In an effort to remain financially viable over the years, the wool industry's peak testing organisation, the Australian Wool Testing Authority, has diversified into other industries.
And it's a strategy that's paid off given the declining volume of wool and tumultuous marketplace.
AWTA managing director Michael Jackson said the decision was made over a decade ago to explore new revenue streams, in order to ensure their core business - testing wool - remained affordable for wool growers.
"If you go back to the turn of the century, it was clear that wool volumes in Australia were declining, and so the company had a choice to either shrink with the wool industry, which would mean the cost [of testing] would be spread over a fewer number of tests, and then fees would have to increase, or to diversify, which would spread our fixed costs over a broader revenue base," Mr Jackson said.
So the business went from one to three divisions - AWTA Raw Wool, AWTA Product Testing and Agrifood Technology.
Mr Jackson said the product testing division arose from a former textile testing division they used to run which tested clothes and carpet.
"It has diversified itself to test a wide range of products including personal protective equipment, textiles, a whole range of floor coverings, and increasingly, building materials," he said.
"It tests the physical properties of those materials as well as the flammability properties."
He said Agrifood arose after AWTA purchased an old wheatboards technical laboratory.
"It continues to provide testing services to the grains industry but also now provides services to the processed food, horticulture and fodder industries," he said.
"The tests provided cover food safety, as well as nutritional and quality information."
About 12 years ago, AWTA also launched a joint venture lab in China - JinAo Testing Company.
"It provides services similar to the product testing division, either for goods being imported back to Australia from China or to support processors in China who are buying Australia wool," he said.
AWTA also owns its New Zealand subsidiary, the New Zealand Wool Testing Authority.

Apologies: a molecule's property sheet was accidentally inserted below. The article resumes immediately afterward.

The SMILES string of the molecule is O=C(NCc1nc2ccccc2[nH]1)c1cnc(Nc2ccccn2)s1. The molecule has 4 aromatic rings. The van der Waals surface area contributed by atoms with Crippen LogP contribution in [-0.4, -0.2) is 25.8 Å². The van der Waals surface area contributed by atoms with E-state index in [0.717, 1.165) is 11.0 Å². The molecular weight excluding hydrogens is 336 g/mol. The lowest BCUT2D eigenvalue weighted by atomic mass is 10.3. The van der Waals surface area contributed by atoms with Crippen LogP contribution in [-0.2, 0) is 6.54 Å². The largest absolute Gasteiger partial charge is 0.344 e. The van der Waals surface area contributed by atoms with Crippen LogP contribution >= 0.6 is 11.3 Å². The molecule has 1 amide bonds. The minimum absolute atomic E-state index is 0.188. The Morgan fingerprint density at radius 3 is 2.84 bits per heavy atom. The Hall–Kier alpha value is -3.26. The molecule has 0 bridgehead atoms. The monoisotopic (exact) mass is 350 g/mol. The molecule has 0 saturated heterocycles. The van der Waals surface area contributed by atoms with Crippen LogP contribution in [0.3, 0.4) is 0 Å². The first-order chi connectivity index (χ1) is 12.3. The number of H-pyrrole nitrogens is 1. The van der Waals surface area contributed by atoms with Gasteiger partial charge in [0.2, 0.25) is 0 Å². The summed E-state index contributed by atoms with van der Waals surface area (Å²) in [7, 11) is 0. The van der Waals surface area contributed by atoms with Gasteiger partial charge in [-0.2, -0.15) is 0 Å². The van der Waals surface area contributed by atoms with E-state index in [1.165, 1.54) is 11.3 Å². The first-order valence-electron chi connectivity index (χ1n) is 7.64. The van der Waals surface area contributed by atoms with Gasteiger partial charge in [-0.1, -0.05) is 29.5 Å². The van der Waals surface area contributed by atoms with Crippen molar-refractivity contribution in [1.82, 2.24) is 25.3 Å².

Mr Jackson said while prior to these acquisitions, AWTA's wool testing division made up 95 per cent of its revenue base, it still currently accounted for the majority at 60-65pc.
He said that division was about providing objective measurement services to facilitate the smooth trade of wool within Australia and onto customers overseas.
"The Raw Wool business in Australia still remains our core business," he said.
When it came to judging the success of the company's expansion, Mr Jackson said it came down to the consistency of the cost of testing.
"The ultimate criteria is looking at fees that wool growers pay for our services, and those fees have pretty much stayed the same as they were 20 years ago despite the fact the number of wool tests we do having halved in that period," he said.
He said while diversification played a large part in that, there had been cost control measures taken as well.
"The productivity within our wool testing business has improved by about 70pc in that time," he said.
"And our head office and admin costs have also been reduced by about 40pc."
When asked whether he thought other sheep and wool businesses could learn a lesson from AWTA's success, Mr Jackson said it was about taking advantage of your strengths.
"Each business has their own particular requirements and they really need to look at those themselves," he said.
"I think we are an example of having a business which has always been focused on its main purpose which is providing testing for wool growers at a minimum cost; we're an industry-owned business, so they're who we serve.
"But what our common denominator is is providing high integrity testing services, so figuring out where those strengths can be used in other industries has been a sensible thing to do."
But he said diversification played a big part in riding the lows of an industry, for example a time like now when coronavirus was impacting the market dramatically.
"The volumes of wool we're testing are looking at being 20pc down on the same time last year, and there is a bit of evidence that growers may be hanging onto some wool in shearing sheds, so that is causing a short-term decline in our revenue," he said.
"[Expanding our business] was obviously a much longer-term decision than just getting through COVID-19, but it definitely helps being in multiple industries, some of which are affected more than others."
When taking on new ventures, Mr Jackson said it was crucial to ensure you had the right people around you.
"In each acquisition, we had the staff around that knew those businesses," he said.
"The expertise we could bring was around management services, accounting services, admin services, and it was really a matter of integrating those into existing systems."
He said it took 2-3 years to properly see the success of the new businesses.
Start the day with all the big news in agriculture. Sign up here to receive our daily Farmonline newsletter.